By Howard Meyerson
MUSKEGON, MI — At a time of day when most youngsters are comfortably home in bed, Evan Rogalla sat calmly in a moonlit field, waiting. Dawn was approaching. It wouldn’t be long. The 13-year-old hunter sat still in his blind with his father and grandfather.
Across the field, a group of wild turkeys soon started gobbling. They flew down from their roosts 500 yards away and began to squabble. It would be a while before they rushed the blind, drawn by the hunter’s enticing calls.
When they did, they came with seven hens calling and three jakes gobbling.
Evan dropped the biggest male bird with one shot from a 20-guage shotgun, a 20-pound wild turkey with a six-inch beard. He would be one of four successful hunters that weekend in a special youth hunt at the Muskegon County Wastewater Facility, organized by the Muskegon River Bottom chapter of the National Wild Turkey Federation.
“Evan has enough hunting experience that he is comfortable with it and a good shot,” said Aubrey Gale, Evan’s grandfather and hunting mentor. “I watched his hand when he put the gun out the window (of the portable blind). When he decided which one he wanted, I saw him slip his finger onto the trigger and let it go.”
It is that kind of scrutiny that makes “mentoring” a meaningful term, a guided and well-counseled experience where constructive feedback comes quickly, and undesirable behavior can be extinguished just as fast.
The gobbler was Evan’s fourth since starting to hunt. He’d shot the others also under his grandfather’s tutelage and that of his father, Alex Rogalla.
Three other Muskegon area youngsters also did well that weekend. Austin Fowler, Corey Vanderputte and Cameron Edgerton all are 9-year-olds that went home with a bird. Each was hunting with a Michigan mentored youth hunting license.
The license allows children 9 and younger to hunt small game, wild turkey and deer. It allows them to fish and trap, too. Hunter Safety classes are not required to hunt, but the youngsters are required to go with a mentor, someone 21 years or older who has prior hunting experience and a valid hunting license.
I can say honestly that I have had some questions about the wisdom of letting such young children handle a gun, but what became clear this weekend is the mentored youth program can and does work when parents or legal guardians approach it seriously.
“That’s one of the nice things about the program,” said John German, Cameron Edgerton’s uncle and mentor. “It’s all about the kids. If they want to do it, great. If they don’t, that’s OK.”
German had hunted with his 8-year-old daughter, Samarra, the first day of the weekend
hunt. She got a shot at a turkey using a crossbow and missed. He spent the second day supervising his nephew, Cameron.
“When the bird came off the roost, Cameron’s eyes got really big,” German said. “They came in from behind, and Cameron said, ‘I can see them. I can see them.’ I said, ‘Keep yourself calm.’ They came in gobbling real hard, and Cameron said he had a beard on its head.”
Cameron’s first shot was low. It knocked the big bird down, but it would take three shots to finish it off. In the end, the young hunter came away with a lesson learned. His uncle, and their two Muskegon-area guides, Bruce Waterman and Dennis Neibarger, were on hand to help.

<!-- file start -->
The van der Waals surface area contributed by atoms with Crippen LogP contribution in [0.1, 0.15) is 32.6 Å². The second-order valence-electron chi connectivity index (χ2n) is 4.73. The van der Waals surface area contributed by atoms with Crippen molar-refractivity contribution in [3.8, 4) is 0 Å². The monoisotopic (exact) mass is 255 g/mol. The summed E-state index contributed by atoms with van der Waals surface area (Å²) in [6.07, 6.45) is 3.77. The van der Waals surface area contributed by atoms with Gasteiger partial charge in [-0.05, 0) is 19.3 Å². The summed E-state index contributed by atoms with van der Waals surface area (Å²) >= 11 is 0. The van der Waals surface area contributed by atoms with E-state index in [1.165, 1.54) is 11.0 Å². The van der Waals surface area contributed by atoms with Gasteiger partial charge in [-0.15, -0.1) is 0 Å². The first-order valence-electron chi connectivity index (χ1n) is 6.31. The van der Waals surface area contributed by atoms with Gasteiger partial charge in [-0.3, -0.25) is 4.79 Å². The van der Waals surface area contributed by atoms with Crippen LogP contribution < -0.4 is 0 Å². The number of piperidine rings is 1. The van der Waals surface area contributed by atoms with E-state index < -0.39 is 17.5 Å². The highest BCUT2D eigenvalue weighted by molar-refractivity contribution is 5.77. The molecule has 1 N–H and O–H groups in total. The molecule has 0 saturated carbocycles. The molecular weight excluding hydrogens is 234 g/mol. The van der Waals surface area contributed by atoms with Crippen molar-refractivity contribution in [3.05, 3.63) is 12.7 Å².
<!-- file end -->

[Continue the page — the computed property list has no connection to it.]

Neibarger, a member of the Muskegon NWTF chapter, said the mentorship program works well, provided the young hunters are with an adult who is focused on them — rather than using the hunt “as an excuse for dad to go out with a gun by taking their kid with them.”
The adults on the hunt were there only to be in service to the children, whether to help with calling or to supervise the young hunters closely.
“Cameron did really well,” Neibarger said. “He listened real well, and we had him take a couple of snoozes. We had his gun on a shooting stick inside the blind so the turkey wouldn’t see his barrel moving around. He was so excited to see the turkey fan and hear it gobble that he was really shaking bad.”
The Muskegon hunt was one of four special youth turkey hunts around the state that weekend, including one in the Battle Creek area, Belding area and the Upper Peninsula. Each had been organized by a local turkey hunting group and was designed to introduce mentored hunters to the sport of turkey hunting.
“We had one kid shoot a 22-pound bird with a nine-and-half-inch beard from a wheelchair using a sip-and-puff mechanism in the U.P. hunt for kids with disabilities,” said Al Stewart, the upland game bird specialist with the Michigan Department of Natural Resources. “And at the hunt held by the Ionia NWTF folks, we had a kid who got so excited he couldn’t pull the trigger, and a 7-year-old who shot one with a crossbow and had a great day of hunting.”
Only 2,256 mentored youth licenses were sold in 2012. That’s a far cry from the number that mentored youth hunting proponents hope will be sold over time as means to stem the decline in hunting license sales. But it is a start, and a good one. And conservation groups like the NWTF are to be commended for their efforts.
“Cameron is already asking when deer season starts,” German said.
He is 9 years old and already he has the right idea.
This column appears on: MLive Outdoors